For that project, she and Crabtree wanted to make a group of tiny robots tap on clay sculptures inspired by bee and wasp architecture. Despite Cain’s complete lack of ceramic experience, she decided to make the sculptures herself—which, she noted as we slurped our noodles, "was a hilariously naïve thing to do." Her three-month crash course in ceramics went forward, however, and it turned out Cain was a natural. An elderly classmate even commented that she should do it for a living. Cain brushed the comment off: She was just starting to build up Monome with Crabtree, and couldn’t imagine a life making cups.

Six years later, she reconsidered. By then she and Crabtree had fallen in love with the Catskills, bought their farm, and started to renovate its dilapidated buildings and plant its fallow fields. Around that time Cain fell seriously ill and was forced to spend an extended period in the hospital.

"When I came out," she recalled, "I had a little bit of an epiphany that I needed to do something physical, to make things out of physical materials." Encouraged by the comment from her former classmate, she decided to buy a wheel, kiln, and other equipment to set up a pottery studio.

"I had a little bit of an epiphany that I needed to do something physical, to make things out of physical materials."

Photo by Torkil Stavdal

Photo by Torkil Stavdal

The first project she set for herself was throwing a series of bells. To get the tone right, she had to learn how to create continuous shapes with handles and walls of even thickness. From those she progressed to objects she wanted to use herself: deep, cone-shaped bowls to ladle her beloved udon noodles into, squat coffee pour-overs for her morning brew, glossy bottles to hold the milk from the goats she and Crabtree raised for several years.

The day I visited, her orderly studio was filled with projects at various stages of completion. On a large worktable sat two custom-order bowls (commissions from studio visitors account for the bulk of sales, she said), an assortment of juicers, cups, and bowls to restock inventory, and several prototypes for a line of candleholders. Finished tableware glazed mostly in whites and earth tones lined two large shelves.

Cain mixes her own glazes and combines them in her work with raw surfaces that rub pleasantly against the hand. Often, the farm’s landscape inspires her palettes. Cool whites evoke sky reflected off snow, and browns recall patches of bare earth (snow covers the farm for five months of the year). She told me she had recently tested sixty different shades of white, and had plans to try out more.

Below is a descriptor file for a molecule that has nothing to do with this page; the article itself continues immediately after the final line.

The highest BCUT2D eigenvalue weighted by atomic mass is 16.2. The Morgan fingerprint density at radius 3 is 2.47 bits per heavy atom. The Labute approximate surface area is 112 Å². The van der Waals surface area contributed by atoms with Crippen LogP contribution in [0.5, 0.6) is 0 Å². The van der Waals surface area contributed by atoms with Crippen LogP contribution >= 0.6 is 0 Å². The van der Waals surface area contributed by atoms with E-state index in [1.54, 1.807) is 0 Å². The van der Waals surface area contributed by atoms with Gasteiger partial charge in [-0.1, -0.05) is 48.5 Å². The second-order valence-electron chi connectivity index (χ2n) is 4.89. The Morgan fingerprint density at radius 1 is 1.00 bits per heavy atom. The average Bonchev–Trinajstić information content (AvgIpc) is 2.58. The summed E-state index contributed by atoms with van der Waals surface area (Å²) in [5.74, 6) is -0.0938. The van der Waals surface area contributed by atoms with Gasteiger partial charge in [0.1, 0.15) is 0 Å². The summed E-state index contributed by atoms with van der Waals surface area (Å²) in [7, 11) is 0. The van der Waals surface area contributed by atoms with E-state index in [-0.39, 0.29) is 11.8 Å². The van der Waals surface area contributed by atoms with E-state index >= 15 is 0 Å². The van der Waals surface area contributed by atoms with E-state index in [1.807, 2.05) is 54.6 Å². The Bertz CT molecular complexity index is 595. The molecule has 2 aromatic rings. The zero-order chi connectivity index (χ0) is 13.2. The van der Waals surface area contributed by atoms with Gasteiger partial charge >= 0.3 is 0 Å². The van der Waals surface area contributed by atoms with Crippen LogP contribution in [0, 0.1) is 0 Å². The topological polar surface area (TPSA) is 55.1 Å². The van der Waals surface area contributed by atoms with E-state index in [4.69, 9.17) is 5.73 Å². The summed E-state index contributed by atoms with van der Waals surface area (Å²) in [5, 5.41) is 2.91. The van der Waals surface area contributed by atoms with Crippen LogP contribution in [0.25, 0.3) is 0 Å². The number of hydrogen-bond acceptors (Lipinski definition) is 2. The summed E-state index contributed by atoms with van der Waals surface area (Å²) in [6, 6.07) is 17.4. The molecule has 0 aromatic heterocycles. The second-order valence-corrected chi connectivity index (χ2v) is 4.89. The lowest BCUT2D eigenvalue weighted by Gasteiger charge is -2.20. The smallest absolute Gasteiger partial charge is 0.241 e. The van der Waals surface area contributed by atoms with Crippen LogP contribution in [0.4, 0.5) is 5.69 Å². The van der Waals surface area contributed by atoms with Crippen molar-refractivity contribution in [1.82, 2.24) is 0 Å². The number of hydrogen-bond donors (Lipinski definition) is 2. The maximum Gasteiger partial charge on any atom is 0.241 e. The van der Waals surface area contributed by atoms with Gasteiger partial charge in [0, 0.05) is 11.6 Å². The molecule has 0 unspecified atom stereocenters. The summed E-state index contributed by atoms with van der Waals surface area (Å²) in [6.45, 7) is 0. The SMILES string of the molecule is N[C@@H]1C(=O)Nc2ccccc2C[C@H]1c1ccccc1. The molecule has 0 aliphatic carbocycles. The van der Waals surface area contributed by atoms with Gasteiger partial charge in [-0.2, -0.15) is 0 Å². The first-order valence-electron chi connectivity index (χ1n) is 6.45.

"I’m going back to white," Cain said, taking a small corked vessel into her hands and rotating it to show me the gentle play of textures and tints. "I like minimalism. The variation of one color is such a beautiful thing."

"I like minimalism. The variation of one color is such a beautiful thing."

The ghost 

Despite her current absorption in utilitarian beauty, Cain sees tableware production primarily as a way to acquire the skills she needs in order to incorporate ceramics more fully into her art. She has already begun to do so. Over the past two years she has created a series of ceramic spheres for use by the Stockholm-based master juggler Jay Gilligan. In performances filmed against the gorgeous frozen landscapes of Iceland and set to music by Cain, Gilligan lets the spheres drop and shatter, toying with the audience’s nervous hope that he will preserve the fragile objects. "My whole point was to inadvertently be in the room with him and almost choreograph his movement, because fear is now an element," Cain said.  

In a way, the concept echoes her fascination with ceramics as a secret bridge between herself and the people who use her cups and bowls in their daily lives. When I mentioned the parallel, she laughed. "Maybe it’s my obsession with being the invisible force in the room. I really think I might have a problem with needing to be the ghost," she said. She was half joking, but as I said goodbye and drove away into the hills, I wondered: Perhaps the ghost was precisely what gave her objects their quiet, distinct beauty. △